Bose Krishnamachari

Bose Krishnamachari

Born 1963 in Kerala, India
Lives and works in Mumbai, India

 

Bose Krishnamachari is an artist and curator whose artistic practice includes bold abstract paintings, figurative drawings, sculpture, photography and multimedia installations. While stylistically varied, a common thread throughout his work is a critique of power structures that operate within the art world and more broadly in contemporary society. In his first solo show in 1990, Krishnamachari deployed a minimalist style, producing an abstract black on black with white perforated paper, reminiscent of Braille. As viewers could neither touch nor read the language an ironic comment on contemporary culture, and art gallery decorum in particular could be understood.

 

In both his art and his curating, Krishnamachari examines the art historical canon and exposes its inequalities. De-Curating – Indian Contemporary Artists, 2003, included 94 sketches and paintings of living Indian artists – both well-established and emerging practitioners. The works resulted from three years of travelling across India, meeting, talking, photographing and drawing. This journey was, in his words, ‘a hand-made tribute to the memory of that “whole-time worker”, the artist’ and undermines the value judgements of art history, presenting the artists as equally significant. Krishnamachari’s desire to support and promote lesser-known artists also extends to his curatorial activities he has previously devised exhibitions that offer Indian artists visibility in larger cities and opportunities for exposure within the international contemporary art world.

 

Other works by Krishnamachari look beyond the art world, and seek to examine the psyche of the ‘average Mumbaikar’ and make visible what he describes as the ‘ocean of anxieties that have arisen from the everyday question of acceptance’. One series includes six large ballpoint pen portraits of household staff from the artist’s Mumbai residence, as well as 108 photographic portraits of individuals who participant in the artist’s life, keeping alive the encounters he had with them. These works are a reminder of how the wealth and class are still dividers in contemporary Indian society.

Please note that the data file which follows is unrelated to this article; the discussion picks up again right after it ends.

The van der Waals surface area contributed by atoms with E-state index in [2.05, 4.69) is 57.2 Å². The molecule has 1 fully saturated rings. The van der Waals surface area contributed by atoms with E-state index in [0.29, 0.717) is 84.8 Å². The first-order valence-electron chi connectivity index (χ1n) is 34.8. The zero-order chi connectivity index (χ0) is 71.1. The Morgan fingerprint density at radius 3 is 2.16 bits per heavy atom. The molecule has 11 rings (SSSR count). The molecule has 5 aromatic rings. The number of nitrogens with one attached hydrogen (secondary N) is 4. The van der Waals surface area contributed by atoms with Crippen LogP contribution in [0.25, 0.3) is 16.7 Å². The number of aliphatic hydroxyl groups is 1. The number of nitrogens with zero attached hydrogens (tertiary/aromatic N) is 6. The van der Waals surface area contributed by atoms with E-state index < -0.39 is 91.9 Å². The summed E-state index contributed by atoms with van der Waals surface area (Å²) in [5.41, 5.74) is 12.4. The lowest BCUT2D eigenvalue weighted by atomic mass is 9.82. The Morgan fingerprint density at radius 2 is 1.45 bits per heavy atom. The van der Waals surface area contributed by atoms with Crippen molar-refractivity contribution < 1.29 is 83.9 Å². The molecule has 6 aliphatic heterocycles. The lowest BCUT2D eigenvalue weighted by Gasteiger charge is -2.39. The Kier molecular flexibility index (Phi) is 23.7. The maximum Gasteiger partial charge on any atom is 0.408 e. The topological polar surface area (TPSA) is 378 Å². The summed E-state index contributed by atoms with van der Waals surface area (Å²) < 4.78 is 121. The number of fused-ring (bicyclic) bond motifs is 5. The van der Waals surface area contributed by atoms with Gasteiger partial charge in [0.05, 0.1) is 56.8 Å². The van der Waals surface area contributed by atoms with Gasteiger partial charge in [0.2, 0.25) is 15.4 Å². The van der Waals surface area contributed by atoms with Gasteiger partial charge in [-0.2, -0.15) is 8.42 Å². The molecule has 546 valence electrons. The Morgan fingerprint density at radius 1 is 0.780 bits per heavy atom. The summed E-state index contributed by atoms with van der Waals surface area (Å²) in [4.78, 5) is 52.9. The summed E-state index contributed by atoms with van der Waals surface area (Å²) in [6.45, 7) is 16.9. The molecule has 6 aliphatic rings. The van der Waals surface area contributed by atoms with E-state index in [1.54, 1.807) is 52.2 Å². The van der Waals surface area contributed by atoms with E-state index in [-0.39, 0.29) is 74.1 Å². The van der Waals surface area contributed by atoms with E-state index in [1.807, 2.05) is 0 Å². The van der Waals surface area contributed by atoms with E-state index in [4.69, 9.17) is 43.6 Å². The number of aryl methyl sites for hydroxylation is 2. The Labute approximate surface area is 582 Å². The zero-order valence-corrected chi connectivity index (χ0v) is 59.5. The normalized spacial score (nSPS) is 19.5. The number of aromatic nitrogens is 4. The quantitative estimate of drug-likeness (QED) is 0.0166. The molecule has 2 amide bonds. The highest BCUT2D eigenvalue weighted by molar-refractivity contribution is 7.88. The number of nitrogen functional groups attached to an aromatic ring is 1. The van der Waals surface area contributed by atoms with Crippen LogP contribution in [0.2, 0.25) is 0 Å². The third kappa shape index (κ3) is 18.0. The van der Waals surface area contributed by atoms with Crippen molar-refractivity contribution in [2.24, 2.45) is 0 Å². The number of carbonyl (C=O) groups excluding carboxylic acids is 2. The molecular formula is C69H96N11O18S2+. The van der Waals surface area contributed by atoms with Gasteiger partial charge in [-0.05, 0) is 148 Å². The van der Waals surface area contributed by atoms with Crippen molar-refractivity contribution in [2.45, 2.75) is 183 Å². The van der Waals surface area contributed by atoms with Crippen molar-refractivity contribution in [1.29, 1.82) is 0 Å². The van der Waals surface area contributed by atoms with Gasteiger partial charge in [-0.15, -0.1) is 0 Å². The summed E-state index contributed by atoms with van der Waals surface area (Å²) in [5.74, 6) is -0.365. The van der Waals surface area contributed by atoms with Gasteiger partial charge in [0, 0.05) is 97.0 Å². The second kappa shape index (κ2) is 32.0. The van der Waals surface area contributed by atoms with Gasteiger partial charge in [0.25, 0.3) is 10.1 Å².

The large-scale multimedia installation Ghost / Transmemoir 2008 takes a different approach to mapping Mumbai. The work comprises 108 used tiffin boxes suspended from a frame and wired with headphones and miniature screens. Tiffin boxes play a central role in Indian life, with millions being filled daily by housewives, collected, exchanged, re-exchanged and sorted until the right home-cooked lunch reaches the right office-worker. Overall, the installation captures some of the buzz and chaos of the street, while the small screens present interviews with people from Mumbai. These portray their thoughts, celebrations, frustrations, religions and emotions, and are a reminder of the individual voices and stories to be found amongst a total of 20.8 million Mumbaikar.

 

In another installation, Krishnamachari takes a more overtly political standpoint, commenting on the press conference platforms used by the perpetrators of war to justify their actions. White Builders and the Red Carpets, 2008, presents 108 microphones on a long red table, poised for a press conference. Behind the table, 13 white chairs with backs shaped like imposing architectural forms, represent the kind of powerful individuals who would address the press at such an event symbolising their ambitions as ‘builders’ - who perpetuate wars for economic gain. The specific number of chairs is also a reference to Leonard Da Vinci’s The Last Supper and a reminder of the frequent role played by religion in the culture of war. White Builders and the Red Carpets is also a commentary on the distribution of information, and how crucial it may be for survival in the new media era where numerous 24 hour news channels operate where once there was scant distribution and access to such media.


Rebecca Morrild



 

 

Bose Krishnamachari

Ghost / Transmemoir, 2006-08